One thing I love about Chilmark Chocolates is that they know we need them more than they need us.  They make that clear through a variety of means:  First of all, they are never open.  OK, that’s an exaggeration, but not much of one.  They are only open a few days a week, a few hours a day.  And they invariably close during the busiest week of the summer! (A side effect of the limited availability is the often unlimited lines.)  Second, their location up island is relatively remote compared to the likes of Circuit Ave., Upper Main Street, or Five Corners.  Finally, the store is really just a short corridor. Walk in one side and out the other.  There is nowhere else to go.

But there is nowhere else you need to go, because along that corridor is a glass enclosed display of the finest chocolate treats you are likely to find anywhere.  And they are surprisingly reasonably priced.

Finally, know that when you patronize Chilmark Chocolates, you are supporting a business that was created to (and still does) employ disabled workers.  What could be better than buying and eating the world’s best chocolate as your good deed for the day?

 

Where do you get your chocolate fix?

Photo by sister72

 

Plan a Visit to the Martha’s Vineyard Food and Wine Festival
Where to Get the Best Pizza on Martha’s Vineyard Near Edgartown
Explore Memorable Things to Do & See in West Tisbury
Spend a Day at the Manuel F. Correllus State Forest
See the Next Big Thing at a Martha’s Vineyard Film Festival
A Guide on How to Get to Martha’s Vineyard
A Look at the History of Our Edgartown Hotel
Celebrate the Season | A Guide to Christmas in Edgartown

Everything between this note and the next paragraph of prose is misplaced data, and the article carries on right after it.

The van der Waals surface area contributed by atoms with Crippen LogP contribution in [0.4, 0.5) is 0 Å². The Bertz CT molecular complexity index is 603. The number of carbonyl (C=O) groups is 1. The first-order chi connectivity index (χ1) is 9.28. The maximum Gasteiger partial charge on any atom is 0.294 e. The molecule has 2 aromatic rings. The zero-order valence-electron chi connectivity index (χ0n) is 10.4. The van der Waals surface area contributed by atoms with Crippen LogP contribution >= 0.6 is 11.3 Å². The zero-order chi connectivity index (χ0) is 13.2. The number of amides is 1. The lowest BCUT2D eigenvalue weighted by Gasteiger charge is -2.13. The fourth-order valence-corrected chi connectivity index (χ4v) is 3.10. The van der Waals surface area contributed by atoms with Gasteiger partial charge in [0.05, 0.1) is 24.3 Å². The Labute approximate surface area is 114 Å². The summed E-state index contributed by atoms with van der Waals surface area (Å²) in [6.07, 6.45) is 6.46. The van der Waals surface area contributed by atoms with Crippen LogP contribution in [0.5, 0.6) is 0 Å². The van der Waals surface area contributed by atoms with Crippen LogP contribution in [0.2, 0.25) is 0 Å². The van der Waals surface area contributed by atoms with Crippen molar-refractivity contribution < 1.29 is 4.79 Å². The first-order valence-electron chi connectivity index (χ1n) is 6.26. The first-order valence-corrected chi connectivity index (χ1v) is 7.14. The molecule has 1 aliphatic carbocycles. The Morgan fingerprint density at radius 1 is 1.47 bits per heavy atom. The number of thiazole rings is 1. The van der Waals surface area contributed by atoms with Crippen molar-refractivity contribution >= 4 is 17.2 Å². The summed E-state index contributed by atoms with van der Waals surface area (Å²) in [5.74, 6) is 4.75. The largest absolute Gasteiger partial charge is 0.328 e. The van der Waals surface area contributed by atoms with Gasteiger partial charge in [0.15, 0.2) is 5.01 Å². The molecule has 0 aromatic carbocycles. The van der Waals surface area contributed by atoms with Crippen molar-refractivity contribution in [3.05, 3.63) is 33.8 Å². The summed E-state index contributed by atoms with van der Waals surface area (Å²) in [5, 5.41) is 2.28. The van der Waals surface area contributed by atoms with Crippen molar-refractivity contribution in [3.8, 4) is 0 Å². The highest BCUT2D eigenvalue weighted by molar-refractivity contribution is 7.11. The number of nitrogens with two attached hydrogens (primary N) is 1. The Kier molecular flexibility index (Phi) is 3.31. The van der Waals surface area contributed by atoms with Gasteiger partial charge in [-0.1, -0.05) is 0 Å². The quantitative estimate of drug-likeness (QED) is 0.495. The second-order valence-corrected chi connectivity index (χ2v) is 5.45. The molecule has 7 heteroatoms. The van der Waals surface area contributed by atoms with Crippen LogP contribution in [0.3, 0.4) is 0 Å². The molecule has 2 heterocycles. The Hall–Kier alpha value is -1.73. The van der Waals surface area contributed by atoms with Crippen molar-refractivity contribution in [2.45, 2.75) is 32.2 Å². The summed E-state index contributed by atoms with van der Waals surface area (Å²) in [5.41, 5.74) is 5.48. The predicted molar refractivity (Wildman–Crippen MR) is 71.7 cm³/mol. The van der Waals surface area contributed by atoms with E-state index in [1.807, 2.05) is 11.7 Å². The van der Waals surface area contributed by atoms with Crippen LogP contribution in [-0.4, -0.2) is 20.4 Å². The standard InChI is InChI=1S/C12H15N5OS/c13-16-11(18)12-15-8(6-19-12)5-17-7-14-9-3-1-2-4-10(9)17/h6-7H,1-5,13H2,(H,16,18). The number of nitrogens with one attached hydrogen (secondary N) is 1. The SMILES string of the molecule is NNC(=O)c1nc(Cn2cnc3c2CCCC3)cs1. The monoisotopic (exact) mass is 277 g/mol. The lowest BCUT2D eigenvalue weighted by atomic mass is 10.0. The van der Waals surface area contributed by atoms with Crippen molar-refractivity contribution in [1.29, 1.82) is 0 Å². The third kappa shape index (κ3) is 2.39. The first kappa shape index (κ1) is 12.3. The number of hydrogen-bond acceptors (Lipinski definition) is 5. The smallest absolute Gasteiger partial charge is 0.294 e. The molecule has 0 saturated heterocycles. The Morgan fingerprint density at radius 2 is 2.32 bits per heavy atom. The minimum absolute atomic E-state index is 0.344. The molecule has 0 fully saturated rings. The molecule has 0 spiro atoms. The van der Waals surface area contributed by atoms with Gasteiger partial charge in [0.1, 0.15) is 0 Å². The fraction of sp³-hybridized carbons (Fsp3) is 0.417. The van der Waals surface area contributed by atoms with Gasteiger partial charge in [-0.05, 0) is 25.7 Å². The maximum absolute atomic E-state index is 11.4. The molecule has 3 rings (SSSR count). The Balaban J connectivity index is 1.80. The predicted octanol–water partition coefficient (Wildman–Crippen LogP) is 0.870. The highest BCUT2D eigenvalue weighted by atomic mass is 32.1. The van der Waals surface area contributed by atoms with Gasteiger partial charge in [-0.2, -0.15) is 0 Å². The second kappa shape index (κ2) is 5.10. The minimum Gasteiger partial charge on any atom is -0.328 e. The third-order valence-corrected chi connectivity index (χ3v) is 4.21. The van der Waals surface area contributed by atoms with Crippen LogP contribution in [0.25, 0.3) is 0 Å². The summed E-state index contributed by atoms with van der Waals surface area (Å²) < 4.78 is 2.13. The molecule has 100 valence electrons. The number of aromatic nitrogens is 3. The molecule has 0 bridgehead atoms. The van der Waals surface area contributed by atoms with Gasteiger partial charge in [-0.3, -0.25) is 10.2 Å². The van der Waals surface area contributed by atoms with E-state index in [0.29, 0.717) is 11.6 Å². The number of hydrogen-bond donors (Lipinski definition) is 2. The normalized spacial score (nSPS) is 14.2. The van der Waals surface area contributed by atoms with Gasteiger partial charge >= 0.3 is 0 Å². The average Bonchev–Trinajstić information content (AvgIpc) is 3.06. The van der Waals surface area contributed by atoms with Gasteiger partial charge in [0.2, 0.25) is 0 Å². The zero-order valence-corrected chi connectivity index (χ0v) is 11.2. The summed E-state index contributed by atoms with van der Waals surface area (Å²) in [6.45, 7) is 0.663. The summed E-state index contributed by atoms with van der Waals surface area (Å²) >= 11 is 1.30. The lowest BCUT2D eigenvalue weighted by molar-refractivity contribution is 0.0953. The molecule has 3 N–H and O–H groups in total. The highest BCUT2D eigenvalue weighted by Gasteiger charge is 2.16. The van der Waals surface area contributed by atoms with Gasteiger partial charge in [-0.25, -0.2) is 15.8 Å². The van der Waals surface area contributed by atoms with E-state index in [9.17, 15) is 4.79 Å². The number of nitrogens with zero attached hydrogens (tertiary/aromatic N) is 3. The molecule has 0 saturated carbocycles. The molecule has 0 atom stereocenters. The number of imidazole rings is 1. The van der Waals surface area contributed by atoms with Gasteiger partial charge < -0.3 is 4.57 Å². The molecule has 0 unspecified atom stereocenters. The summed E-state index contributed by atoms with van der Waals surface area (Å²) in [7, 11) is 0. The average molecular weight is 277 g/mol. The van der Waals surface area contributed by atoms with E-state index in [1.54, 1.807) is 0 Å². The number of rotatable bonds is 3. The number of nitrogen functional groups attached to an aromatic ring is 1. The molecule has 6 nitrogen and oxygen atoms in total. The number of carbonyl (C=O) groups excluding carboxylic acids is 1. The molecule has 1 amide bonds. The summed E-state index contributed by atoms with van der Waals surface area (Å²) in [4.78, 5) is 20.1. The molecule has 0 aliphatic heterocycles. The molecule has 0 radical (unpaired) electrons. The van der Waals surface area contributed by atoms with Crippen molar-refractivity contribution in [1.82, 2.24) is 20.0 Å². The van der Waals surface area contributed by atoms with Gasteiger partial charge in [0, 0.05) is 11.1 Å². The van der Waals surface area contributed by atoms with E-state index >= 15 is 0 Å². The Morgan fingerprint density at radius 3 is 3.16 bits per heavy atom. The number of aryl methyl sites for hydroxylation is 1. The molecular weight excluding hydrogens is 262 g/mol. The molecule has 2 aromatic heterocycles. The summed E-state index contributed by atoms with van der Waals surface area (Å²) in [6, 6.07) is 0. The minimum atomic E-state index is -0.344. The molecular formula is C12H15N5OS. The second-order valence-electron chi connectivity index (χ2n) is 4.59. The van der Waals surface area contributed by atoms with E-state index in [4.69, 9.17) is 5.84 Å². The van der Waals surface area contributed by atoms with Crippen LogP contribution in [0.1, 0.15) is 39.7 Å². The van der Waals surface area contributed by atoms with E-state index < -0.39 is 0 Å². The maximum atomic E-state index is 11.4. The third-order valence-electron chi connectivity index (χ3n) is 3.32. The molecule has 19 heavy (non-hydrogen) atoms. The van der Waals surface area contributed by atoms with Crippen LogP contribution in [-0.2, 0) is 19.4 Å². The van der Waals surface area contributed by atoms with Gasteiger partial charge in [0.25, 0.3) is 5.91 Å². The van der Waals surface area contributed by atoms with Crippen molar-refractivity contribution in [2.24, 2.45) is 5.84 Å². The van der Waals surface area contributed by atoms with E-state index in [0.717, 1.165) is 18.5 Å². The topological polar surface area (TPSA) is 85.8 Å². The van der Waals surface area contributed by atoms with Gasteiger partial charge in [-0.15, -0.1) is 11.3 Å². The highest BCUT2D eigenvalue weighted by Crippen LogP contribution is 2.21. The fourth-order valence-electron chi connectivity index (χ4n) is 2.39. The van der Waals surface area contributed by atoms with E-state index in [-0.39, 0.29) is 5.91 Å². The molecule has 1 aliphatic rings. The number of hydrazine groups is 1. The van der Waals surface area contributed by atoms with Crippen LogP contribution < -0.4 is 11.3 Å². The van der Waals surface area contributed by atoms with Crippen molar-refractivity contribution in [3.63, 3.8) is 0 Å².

Grass-by-Sporkist
Grass by Sporkist

Fall is the opposite of spring. Nowhere have I seen the contrast of the two as obvious as on Martha’s Vineyard. In April, we see a world coming slowly and ambitiously to life. I’m not just talking about the overnight sensation of your brown lawn suddenly showing little patches of lime green.  I liken what happens here to ants coming back out of the ground. Suddenly, workmen on ladders are taking plywood down from windows and sprucing up storefronts, and shopkeepers are dusting and sweeping and carting in new merchandise. Seasonal homeowners, fed up with winter, venture back to open up musty houses in hopes that it will hasten the advent of summer. And if we’re lucky enough to get some sunny weekends, brave souls in shorts, but still wearing layers of sweatshirts, descend on the towns to get a jump on the new season. Those of us who live here have fun taking note of the local merchants who move to new venues, thinking the change will bring them a better season than the last. The most positive sign that things are on the upswing is the first time the ferry pulls into Oak Bluffs since last fall. Hope is definitely in the air.